So far in this very irregular series, we’ve scrutinized Gotye’s “Somebody That I Used to Know” and Macaulay Culkin eating a slice of pizza—preparation for tackling one of the greatest and most beguiling music videos ever made.
“Total Eclipse of the Heart” was a single from Bonnie Tyler’s fifth album, Faster Than the Speed of Night (1983), and her biggest hit. It was written by Jim Steinman, Meat Loaf’s once and future collaborator. Steinman also planned out the video, which was then directed by Russell Mulcahy, a man responsible for numerous ’70s and ’80s music videos, as well as the films Highlander, Highlander II: The Quickening, and Blue Ice. So that’s the aesthetic world we’re dwelling in. (In a single word: overblown.)
The video itself is pretty broad, and rather easy to read—broadly. Simply put, Tyler plays an instructor (or an administrator) at an all-boys boarding school. (I will refer to her character as “Tyler” throughout, for convenience’ sake.) Extremely sexually repressed, Tyler endures a long night of the soul fantasizing about her young charges; this constitutes the bulk of the video. Come morning, she (and we) are returned to restrained, repressive reality. But we’re left with the hint that A.) at least one of her students has magically become aware of her fantasy, or B.) her fantasia has caused Tyler to become mentally unhinged. (I lean toward B and will defend that reading below.)
That’s the basic outline. The devil, however, sits in a straight-backed chair, clutching a dove. He’s also in the details, so let’s delve deeper …
[Note: This review discusses the entire film, and as such contains many spoilers.]
1. The World’s End is a challenging film that’s already well on its way to being misunderstood. I myself got it entirely wrong on my first viewing, after which I concluded that it was the simplest and weakest of Edgar Wright’s movies to date. After a second viewing, I can see more of the film’s intricate design, and now think it might be Wright’s most complex work, and possibly also his best.
Part of the problem is that I went in with wrong expectations. The World’s End is a very different movie than Hot Fuzz or Shaun of the Dead. It’s funny, but it’s not as funny as its predecessors, and I thought that a problem. I wasn’t alone—Anthony Lane, for instance, wrote of it in the New Yorker:
“the patter of laughs […] is less breakneck than it was before, and the result is strangely sour and charmless by comparison. […] I cannot imagine returning to it the way one does to ‘Shaun of the Dead’ and ‘Hot Fuzz,’ hungry for fresh minutiae.”
But this is a film all about returning, and the minutiae are there. They’re just invisible on a first viewing.
2. The World’s End is indeed a soberer film than its predecessors. This isn’t a problem, though, because the film, while comedic, isn’t ultimately a comedy.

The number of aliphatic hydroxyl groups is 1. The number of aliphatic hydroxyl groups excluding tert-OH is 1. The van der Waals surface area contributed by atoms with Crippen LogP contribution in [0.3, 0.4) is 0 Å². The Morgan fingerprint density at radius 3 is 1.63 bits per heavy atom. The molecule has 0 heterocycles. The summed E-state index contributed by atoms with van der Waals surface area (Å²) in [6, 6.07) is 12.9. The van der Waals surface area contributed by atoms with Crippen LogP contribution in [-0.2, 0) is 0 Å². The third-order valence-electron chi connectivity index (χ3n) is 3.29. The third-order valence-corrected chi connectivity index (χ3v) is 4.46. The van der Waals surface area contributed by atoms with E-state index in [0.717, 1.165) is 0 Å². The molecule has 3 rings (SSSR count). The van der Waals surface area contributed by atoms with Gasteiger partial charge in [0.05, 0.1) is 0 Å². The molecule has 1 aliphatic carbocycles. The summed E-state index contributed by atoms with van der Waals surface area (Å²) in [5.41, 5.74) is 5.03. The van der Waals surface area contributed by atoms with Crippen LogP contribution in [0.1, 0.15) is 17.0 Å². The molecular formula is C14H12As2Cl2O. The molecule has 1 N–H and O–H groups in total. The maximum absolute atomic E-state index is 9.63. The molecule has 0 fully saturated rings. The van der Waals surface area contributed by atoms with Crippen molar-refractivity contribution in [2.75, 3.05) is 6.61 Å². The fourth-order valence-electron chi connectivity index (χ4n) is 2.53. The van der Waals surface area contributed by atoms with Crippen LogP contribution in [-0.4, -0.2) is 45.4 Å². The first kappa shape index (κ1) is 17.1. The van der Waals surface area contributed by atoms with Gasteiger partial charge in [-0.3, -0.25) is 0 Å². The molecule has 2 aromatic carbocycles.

Wright & co. do try to alter our expectations. Consider the opening narration, in which Gary King triumphantly recounts a twelve-tavern pub crawl that he and his mates attempted in 1990. Although they conked out nine pubs in, King proudly pronounces the night the greatest of his life.
From there we cut to an unflattering shot of him seated in sweats in a rehabilitation center, decrepit, gaunt, and totally spent. It’s a funny transition, to be sure, but it’s uncomfortably funny, and more than a little bleak—our hero’s a drug addict, something the film doesn’t want us to forget. As others continue speaking, King zones out, lost in his memories . . . only to be replaced by an image of what he’s doubtlessly thinking about: a beautiful shot of a beautiful pint of golden beer, over which Wright applies the title: “The World’s End.”
And for King, that’s true: beer is the world’s end.
3. King begins the film a tragic character, his many flaws all apparent. Only he recalls the past as glorious. Everyone else is glad to have left it behind, and now thinks him mad—a loser unable to function in the world of 2013. King’s biggest mistake, his error, is that he never moved on, never shaped up, never got with the program—he never grew up. As such, he’s treated like a child—as he later cries, complaining about the rehab center, “They told me when to go to bed!”
The message would appear simple: This is going to be a film about learning to mature. “You can’t live in the past, Gary King!”
But what if it turns that out one can? What happens if we take Gary King seriously?
[Update 1 September: Since posting this, I’ve seen The World’s End a second time, which radically changed my opinion of it. I now think it an extremely complex film and a masterpiece, perhaps even Wright’s best work to date—see my second attempt at a review/analysis.]
1. I love everything that Edgar Wright has made.
2. Spaced is one of the cleverest sitcoms I’ve ever seen, demonstrating repeatedly how innovation can be wrested from the most hackneyed cliches of a given form.
3. Shaun of the Dead I rank among the greatest zombie films made, the full equal of Night of the Living Dead and (the original) Dawn of the Dead.
4. Hot Fuzz is probably Wright’s best film to date; three viewings in, I’m still grasping its subtleties.
5. Scott Pilgrim vs. the World is my probably favorite film of the past three years—when I am honest with myself, I’m forced to admit that I love it even more than Drive or The Ghost Writer.
6. Edgar Wright is the only celebrity that I follow on Twitter.
7. I now go into everything that he makes expecting nothing short of sheer brilliance and genius.
8. I went to see The World’s End opening day.
9. It pains me greatly to say that the movie is, to date, my least favorite work of his.